• Create a report from your analysis using a R Markdown notebook to wrap together the data + code + text.

4.1 R Markdown video (1-minute)

What is R Markdown? from RStudio, Inc. on Vimeo.

A minute long introduction to R Markdown

This is also going to introduce us to the fact that RStudio is a sophisticated text editor (among all the other awesome things). You can use it to keep your files and scripts organized within one place (the RStudio IDE) while getting support that you expect from text editors (check-spelling and color, to name a few).

An R Markdown file will allow us to weave markdown text with chunks of R code to be evaluated and output content like tables and plots.

4.2 Create a R Markdown document

To do so, go to: File -> New File -> R Markdown… -> Document of output format HTML -> click OK.

You can give it a Title like “R tutorial”. Then click OK.

Knit button

Let’s have a look at this file — it’s not blank; there is some initial text is already provided for you. You can already notice a few parts:

4.3 The YAML header

The header of your R Markdown document will allow you to personalize the related report from your R Markdown document.
The header follows the YAML syntax (“YAML Ain’t Markup Language”) which usually follows a key:value syntax.

A few YAML parameters are all you need to know to start using R Markdown. Here is an opinionated list of the key parameters:

- title: "R tutorial"
- output: html_document 
- author: "John Doe"
- date: "Tuesday, February 15 2021"

The three dashes --- before and after the option: value are important to delimit the YAML header. Do not forget them!

A note on output format: if you search online, you will find tons of potential output formats available from one R Markdown document. Some of them require additional packages or software installation. For instance, compiling your document to produce a PDF will require LaTeX libraries etc.


Open the output formats of the R Markdown definitive guide:
Instead of output: html_document, specify pdf_document to compile into a PDF (because it is easier to share for instance).
Press the knit button. Is it working? If not, what is missing?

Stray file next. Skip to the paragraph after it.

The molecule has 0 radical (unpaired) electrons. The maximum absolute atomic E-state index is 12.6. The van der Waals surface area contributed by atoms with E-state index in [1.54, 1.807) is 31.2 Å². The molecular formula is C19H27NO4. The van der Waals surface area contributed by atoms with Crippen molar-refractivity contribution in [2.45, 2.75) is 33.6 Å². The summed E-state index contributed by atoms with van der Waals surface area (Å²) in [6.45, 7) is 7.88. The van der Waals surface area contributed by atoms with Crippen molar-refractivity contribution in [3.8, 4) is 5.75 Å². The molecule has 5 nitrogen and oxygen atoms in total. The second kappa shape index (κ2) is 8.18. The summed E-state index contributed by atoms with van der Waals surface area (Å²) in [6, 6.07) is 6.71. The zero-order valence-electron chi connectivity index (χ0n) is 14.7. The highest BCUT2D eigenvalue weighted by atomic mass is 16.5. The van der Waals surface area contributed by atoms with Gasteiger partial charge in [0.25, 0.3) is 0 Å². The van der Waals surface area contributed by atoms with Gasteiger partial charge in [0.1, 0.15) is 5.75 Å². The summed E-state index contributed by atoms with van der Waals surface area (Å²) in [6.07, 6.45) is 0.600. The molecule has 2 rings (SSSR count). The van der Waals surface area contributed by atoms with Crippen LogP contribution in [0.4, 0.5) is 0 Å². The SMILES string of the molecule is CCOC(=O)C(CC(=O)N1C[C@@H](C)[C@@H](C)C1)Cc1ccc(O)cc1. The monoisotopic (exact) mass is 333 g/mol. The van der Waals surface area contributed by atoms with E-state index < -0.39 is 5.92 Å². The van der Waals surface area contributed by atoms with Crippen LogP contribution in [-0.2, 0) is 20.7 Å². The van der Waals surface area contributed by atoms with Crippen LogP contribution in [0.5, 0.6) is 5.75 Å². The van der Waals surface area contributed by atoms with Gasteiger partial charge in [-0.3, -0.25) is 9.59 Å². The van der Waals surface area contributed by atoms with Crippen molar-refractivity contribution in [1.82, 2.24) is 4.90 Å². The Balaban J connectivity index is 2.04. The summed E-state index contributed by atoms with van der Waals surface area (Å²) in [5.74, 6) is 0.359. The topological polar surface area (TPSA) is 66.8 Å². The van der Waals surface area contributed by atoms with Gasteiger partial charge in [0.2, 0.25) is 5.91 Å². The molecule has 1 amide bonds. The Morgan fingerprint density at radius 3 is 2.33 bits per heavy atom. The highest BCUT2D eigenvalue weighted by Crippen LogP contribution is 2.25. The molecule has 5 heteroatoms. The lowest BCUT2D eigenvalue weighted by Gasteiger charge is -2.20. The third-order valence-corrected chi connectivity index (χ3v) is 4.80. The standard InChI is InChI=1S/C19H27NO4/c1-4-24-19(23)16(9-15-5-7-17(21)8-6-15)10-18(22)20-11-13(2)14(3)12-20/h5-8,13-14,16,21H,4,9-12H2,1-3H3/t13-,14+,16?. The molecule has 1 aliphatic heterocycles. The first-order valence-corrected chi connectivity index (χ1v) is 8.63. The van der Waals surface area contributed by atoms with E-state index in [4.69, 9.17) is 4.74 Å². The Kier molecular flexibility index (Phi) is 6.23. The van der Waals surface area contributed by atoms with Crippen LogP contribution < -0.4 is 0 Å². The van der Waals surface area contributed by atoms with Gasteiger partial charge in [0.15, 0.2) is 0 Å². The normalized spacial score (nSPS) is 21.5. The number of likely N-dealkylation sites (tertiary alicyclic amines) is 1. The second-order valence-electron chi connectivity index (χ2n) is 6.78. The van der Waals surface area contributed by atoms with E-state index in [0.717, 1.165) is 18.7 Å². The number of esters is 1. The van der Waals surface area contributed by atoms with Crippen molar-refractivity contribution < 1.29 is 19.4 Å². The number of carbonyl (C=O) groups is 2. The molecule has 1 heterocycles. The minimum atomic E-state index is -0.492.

For PDF, you might need to install a distribution of LaTeX for which several options exist. The recommended one is to install TinyTeX from Yihui Xie. Other more comprehensive LaTeX distributions can be obtained from the LaTeX project directly for your OS.

If you feel adventurous, you can try other formats. There are many things you can generate from a R Markdown document even slides for a presentation.


Instead of hard-coding the date in the YAML section, search online for a way to dynamically have the today’s date.


In the YAML header, write:
date: r Sys.Date()
This will add today’s date in the YYYY-MM-DD format when compiling.

More generally, you can use the syntax option: r <some R command> to have options automatically updated by some R command when compiling your R Markdown notebook into a report.

4.4 Code chunks

Code chunks appear in grey and will execute the R code when you compile the document. The following chunk will create a summary of the cars dataframe.

simple code chunk

A code chunk is defined by three backticks ```{r} before curly braces with r inside to indicate the coding language.
It is closed by three backticks ```.


The code chunk will be executed when compiling the report. You can also run it by clicking on the green arrow.

simple code chunk

To insert a new code chunk, you can either:

  1. Use a keyboard shortcut: Ctrl + Alt + I: to add a code chunk. Use Cmd + Alt + I on Mac OS.
  2. Click on “Add chunk in the toolbar. “
  3. Place two code chunk: ```{r} to open the code chunk and ``` to close it.


Introduce a new code chunk to produce a histogram of the cars speed.
Compile your R Markdown document and visualise the results.
In the final document, can you find a way to hide the code chunk that generates the plot?


Add a new code chunk:


Inside the curly braces, add:

```{r, echo = FALSE}

4.5 Text markdown syntax

You might wonder what the “markdown” in R Markdown stands for.

Between code chunks, you can write normal plain text to comment figures and code outputs. To format titles, paragraphs, format text in italics, etc. you can make use of the markdown syntax that is a simple but efficient method to format text. Altogether, it means that a R Markdown document has 2 different languages within it: R and Markdown.

Markdown is a formatting language for plain text, and there are only about 15 rules to know.

Have a look at your own document. Notice the syntax for:

There are some good cheatsheets to get you started, and here is one built into RStudio: Go to Help > Markdown Quick Reference